I have enjoyed institutional backing and have had access to some of the best expertise in the market. Whilst actively expanding the collection for Oliewenhuis and Sanlam, I often observed the poor choices made by those who had adequate means but very little know-how. Some became victims of unscrupulous agents and smouse (‘hawker’) dealers – especially so when the South African art market was beginning to boom and prices for works by celebrated artists doubled every few months. It was easy for someone of means to follow the market trend – trend that often leads to mediocre works becoming vastly overvalued and over-appraised. In many respects I found this state of affairs unconscionable as good money was chasing poor or overpriced art.

The art advisory service was established to provide individuals with an informed, experienced and independent view on art and the art market and not to present the case for ‘art as an investment’. The acquisition of artworks can prove to be a sound investment – in the context of the individual’s existing investment portfolio and requirements – but shouldn’t be the primary motivation for acquiring a work.

The service does not participate in the sale or purchase of art, nor does it have a vested interest in the business of art trading as such. Unlike many art consultants, the service doesn’t source artworks for clients nor does it keep any sort of stock at its disposal for sale.

No one can predict the future, but a suitably qualified and experienced person would be able to identify assets or artworks that would have present adequate value for money and would have the best possibility for growth in value over time.

What is your opinion on the current state of corporate support for the arts and creative industries, in comparison to say, twenty years ago when a new democratic dispensation was born?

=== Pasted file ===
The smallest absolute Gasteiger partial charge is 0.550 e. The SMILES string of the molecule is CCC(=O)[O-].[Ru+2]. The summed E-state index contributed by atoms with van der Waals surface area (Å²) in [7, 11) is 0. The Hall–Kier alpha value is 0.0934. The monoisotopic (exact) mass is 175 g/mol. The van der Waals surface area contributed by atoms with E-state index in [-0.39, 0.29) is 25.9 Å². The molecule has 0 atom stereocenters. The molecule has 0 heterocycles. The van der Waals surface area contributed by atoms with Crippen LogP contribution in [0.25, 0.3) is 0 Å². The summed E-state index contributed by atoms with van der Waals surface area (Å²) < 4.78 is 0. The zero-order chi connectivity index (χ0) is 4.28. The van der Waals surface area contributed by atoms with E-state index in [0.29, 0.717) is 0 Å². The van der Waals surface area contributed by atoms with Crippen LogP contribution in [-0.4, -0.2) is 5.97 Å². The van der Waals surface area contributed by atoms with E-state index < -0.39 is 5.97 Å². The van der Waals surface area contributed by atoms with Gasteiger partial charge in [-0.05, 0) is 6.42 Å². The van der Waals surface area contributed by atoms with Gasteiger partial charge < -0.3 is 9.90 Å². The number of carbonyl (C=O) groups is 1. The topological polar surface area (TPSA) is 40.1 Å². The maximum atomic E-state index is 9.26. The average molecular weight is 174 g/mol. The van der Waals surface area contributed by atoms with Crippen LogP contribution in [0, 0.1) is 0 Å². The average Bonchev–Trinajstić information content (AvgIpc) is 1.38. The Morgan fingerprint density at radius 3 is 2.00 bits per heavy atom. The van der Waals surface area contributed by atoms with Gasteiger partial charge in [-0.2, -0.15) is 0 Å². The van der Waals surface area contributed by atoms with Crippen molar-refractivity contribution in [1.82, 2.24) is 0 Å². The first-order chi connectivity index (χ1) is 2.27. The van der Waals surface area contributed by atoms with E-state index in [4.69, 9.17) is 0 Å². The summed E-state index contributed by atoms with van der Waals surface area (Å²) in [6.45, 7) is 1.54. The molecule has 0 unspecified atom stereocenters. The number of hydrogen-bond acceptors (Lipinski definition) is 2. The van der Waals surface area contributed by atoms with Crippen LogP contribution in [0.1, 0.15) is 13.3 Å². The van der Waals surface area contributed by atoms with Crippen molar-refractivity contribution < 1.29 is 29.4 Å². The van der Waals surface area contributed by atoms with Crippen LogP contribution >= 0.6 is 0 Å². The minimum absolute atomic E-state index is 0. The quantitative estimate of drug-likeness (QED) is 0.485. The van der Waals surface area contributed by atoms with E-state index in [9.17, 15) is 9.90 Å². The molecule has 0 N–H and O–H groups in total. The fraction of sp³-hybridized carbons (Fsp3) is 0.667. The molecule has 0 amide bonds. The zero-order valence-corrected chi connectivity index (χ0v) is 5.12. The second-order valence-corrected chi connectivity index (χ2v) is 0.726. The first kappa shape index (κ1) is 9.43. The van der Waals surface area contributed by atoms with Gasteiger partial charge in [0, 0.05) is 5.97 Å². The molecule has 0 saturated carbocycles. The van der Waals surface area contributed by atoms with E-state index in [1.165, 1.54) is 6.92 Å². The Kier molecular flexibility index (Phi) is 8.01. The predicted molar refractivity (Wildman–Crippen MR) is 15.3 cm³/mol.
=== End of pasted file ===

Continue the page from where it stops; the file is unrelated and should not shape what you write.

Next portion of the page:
Twenty years is not so long ago. Corporate support for the arts and creative industries has grown significantly over the years and the character of such support has changed somewhat. Corporate art collections experienced a growth phase from the mid-1990s to about 2005. Beginning with Gencor, many larger companies realised that building a collection of South African art was a good and ‘cost-effective’ way of demonstrating a commitment to the ‘new South Africa.’ Art was visceral; visual; unique and very reasonably priced.

A number of collections founded in the 1990s hardly collect now and in some instances are disposing of their collection – no doubt at a handsome profit. However, keeping an art collection has its own challenges and is not core business. Inevitably the euphoria that may have accompanied the establishment of a corporate collection often wanes as implications of care and display start weighing in on the annual budget. Corporations have become a lot shrewder.

They realise the significant benefits of being associated with the creative arts but they don’t necessarily need to own works of art to forge such association. Although sponsorship for the visual arts may at this time seem to be in decline, I’m fairly confident that new sponsorship models incorporating elements of partnership with organisations, NGOs and institutions, will become prominent over time.

The Sanlam Portrait Award competition gives local artists the opportunity to gain invaluable exposure with exhibitions throughout South Africa. What impact has the competition had on the careers of these artists? Are there plans to expand the competition into the rest of Africa.